Executive Times






2008 Book Reviews



Touch and Go: A Memoir  by Studs Terkel








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Grab a cup of black coffee (or a drink) and listen to Studs Terkel tell stories in his new book, Touch and Go: A Memoir. The rhythm of his writing matches the mannerisms of his speaking style, and will often bring a smile as you read what he says. He’s been a lifelong student of people, and this book is packed with his memories of some of his most interesting characters. Just when you feel all light and comfortable, Studs gets serious and displays his wisdom and notes the ways in which we need to stand up for our rights in a society that seems to have forgotten the price we have paid for our liberty. Thanks to Studs, our collective memory can come alive, as he presents history in a manner that is easy to listen to and understand. Here’s an excerpt, all of Chapter 5, “Teachers of the Gilded Age,” pp. 48-51:

I haven't mentioned my four remarkable old teachers at theMcKinley High School in Chicago. Some had begun teaching in the nineteenth century, during the Gilded Age. All four were Edwardian in style and demeanor. George W. Powles Jr., teacher since 1800-and-something. Pince-nez balanced delicately on nose, white mustache overflowing; his daily mantra: a cigarette was "a light at one end, a fool at the other." He very much enjoyed my pre­cise reading of Charles and Mary Lamb's Children's Shakespeare. "Oh, young sir, you could handle that Lady Macbeth all right. One day, I'll boast that I taught Shakespeare to a young Sir Henry Irving" I had no idea who Sir Henry was but obviously professor Powles put me in fast company.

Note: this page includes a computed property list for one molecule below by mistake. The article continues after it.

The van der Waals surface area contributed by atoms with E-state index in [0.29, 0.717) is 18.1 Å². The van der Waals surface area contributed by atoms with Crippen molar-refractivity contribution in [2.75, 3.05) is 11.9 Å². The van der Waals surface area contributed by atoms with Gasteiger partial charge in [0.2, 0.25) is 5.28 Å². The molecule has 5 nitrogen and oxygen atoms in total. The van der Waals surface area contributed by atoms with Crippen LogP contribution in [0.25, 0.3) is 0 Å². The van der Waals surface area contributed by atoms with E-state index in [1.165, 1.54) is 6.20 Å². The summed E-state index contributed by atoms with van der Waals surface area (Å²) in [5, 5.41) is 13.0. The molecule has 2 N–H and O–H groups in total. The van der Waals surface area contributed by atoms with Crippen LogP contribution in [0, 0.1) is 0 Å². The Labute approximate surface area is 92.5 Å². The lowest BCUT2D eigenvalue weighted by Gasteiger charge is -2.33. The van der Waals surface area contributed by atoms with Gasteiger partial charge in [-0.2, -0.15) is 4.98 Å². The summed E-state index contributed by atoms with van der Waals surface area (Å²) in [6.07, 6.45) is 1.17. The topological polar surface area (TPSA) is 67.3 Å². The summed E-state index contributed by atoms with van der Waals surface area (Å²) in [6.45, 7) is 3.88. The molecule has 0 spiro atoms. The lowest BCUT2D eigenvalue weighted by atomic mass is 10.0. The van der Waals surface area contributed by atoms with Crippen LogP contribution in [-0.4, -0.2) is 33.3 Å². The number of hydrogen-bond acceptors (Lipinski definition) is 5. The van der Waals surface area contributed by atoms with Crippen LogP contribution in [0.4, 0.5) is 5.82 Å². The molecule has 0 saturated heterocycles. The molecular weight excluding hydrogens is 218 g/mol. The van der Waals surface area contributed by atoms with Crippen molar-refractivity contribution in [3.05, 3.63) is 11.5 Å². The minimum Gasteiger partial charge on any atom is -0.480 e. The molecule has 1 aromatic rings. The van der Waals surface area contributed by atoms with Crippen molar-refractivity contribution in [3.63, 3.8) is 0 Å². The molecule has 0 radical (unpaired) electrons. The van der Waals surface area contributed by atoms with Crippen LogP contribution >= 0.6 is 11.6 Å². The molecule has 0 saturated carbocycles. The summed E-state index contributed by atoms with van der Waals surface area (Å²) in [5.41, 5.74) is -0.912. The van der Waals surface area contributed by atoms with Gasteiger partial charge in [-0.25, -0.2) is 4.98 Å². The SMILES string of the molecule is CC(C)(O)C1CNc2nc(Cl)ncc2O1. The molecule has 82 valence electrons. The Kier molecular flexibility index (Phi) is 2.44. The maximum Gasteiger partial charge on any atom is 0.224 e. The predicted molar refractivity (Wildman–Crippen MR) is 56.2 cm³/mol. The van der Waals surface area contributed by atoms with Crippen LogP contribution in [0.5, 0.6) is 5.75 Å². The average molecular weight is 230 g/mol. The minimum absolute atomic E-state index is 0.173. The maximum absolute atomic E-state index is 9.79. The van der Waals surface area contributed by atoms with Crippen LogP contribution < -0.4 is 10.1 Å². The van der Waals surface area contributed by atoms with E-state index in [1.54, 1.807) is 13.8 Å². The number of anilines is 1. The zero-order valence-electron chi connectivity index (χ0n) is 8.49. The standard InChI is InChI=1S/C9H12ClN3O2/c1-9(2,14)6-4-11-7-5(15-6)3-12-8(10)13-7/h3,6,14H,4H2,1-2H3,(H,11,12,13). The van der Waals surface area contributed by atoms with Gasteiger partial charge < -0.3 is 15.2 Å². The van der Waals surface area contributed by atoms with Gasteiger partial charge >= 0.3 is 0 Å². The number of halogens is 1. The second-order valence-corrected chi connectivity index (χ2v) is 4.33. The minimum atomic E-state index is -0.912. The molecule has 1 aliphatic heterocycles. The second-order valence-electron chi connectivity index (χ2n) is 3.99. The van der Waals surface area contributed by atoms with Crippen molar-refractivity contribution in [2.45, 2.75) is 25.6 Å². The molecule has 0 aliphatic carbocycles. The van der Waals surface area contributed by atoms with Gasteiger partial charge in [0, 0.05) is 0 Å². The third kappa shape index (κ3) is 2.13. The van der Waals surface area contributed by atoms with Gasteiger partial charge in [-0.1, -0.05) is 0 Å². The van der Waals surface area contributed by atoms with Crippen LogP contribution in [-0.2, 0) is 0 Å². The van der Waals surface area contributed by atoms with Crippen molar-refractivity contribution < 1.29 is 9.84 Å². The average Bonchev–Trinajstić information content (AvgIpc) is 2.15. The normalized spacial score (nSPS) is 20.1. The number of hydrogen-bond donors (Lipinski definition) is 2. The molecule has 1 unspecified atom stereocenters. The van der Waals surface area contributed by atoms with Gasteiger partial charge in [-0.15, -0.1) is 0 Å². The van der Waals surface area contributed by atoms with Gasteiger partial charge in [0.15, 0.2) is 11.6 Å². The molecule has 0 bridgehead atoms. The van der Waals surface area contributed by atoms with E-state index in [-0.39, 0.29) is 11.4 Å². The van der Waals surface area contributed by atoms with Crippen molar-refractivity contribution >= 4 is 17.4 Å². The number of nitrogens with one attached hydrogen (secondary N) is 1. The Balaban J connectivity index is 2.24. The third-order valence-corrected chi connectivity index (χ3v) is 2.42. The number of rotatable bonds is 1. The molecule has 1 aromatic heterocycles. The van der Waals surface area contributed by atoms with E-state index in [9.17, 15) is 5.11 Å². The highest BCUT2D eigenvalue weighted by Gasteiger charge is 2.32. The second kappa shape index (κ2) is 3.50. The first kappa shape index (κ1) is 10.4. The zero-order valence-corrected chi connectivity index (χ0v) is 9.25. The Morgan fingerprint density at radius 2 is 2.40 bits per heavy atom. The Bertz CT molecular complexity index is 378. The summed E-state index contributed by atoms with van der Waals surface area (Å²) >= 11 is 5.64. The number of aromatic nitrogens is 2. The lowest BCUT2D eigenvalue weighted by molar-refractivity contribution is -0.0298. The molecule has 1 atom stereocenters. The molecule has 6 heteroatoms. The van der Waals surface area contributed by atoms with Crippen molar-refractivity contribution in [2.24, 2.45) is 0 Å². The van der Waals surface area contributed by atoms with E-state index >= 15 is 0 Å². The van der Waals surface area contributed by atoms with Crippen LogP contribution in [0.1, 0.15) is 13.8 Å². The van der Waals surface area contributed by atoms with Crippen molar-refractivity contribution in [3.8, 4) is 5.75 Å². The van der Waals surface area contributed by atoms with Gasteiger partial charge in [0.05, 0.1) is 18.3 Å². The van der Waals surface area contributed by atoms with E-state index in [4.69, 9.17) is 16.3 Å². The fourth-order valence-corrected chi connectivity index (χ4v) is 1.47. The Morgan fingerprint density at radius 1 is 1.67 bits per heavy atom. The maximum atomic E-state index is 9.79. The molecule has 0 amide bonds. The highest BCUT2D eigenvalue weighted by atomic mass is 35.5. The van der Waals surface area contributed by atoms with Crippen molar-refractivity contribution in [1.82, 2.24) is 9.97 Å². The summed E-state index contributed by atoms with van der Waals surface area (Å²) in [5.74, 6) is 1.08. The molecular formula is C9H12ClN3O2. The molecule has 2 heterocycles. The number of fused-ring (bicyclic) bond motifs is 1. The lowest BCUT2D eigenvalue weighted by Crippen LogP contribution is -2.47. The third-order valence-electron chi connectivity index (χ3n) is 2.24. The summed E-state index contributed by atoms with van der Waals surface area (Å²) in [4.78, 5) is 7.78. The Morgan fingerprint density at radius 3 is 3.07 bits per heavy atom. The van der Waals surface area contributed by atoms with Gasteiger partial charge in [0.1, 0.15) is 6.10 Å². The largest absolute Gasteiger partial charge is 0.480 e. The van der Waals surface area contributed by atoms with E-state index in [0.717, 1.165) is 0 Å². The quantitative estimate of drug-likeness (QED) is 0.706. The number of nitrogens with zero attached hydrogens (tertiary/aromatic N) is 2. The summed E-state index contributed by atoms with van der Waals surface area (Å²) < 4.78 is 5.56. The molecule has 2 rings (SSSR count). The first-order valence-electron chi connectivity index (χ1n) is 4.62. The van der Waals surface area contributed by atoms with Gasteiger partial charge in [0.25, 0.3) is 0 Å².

Some of my fellow students were impish in nature—a few, mem­bers of the '42s, who were to the Mob what the Junior Chamber of Commerce members were to their elders. The '42s liked me because I always shoved my finished papers to my left while a certain '42 member-in-good-standing was seated behind me. He moved his chair to the left. His vision was apparently 20-20 because he'd always wind up with an A, much to his parents' surprise. There was in our class an ROTC chieftain, with medals brightening the sun­shine where he was. He finked numerous times on his classmates. One, Louis Fratto, who won the Catholic Youth Organization (CYO) featherweight title, beat the bejeepers out of the medal-honed one. He asked me if he had gone too far. I kissed both his cheeks as General Foch did those of American soldiers in World War I.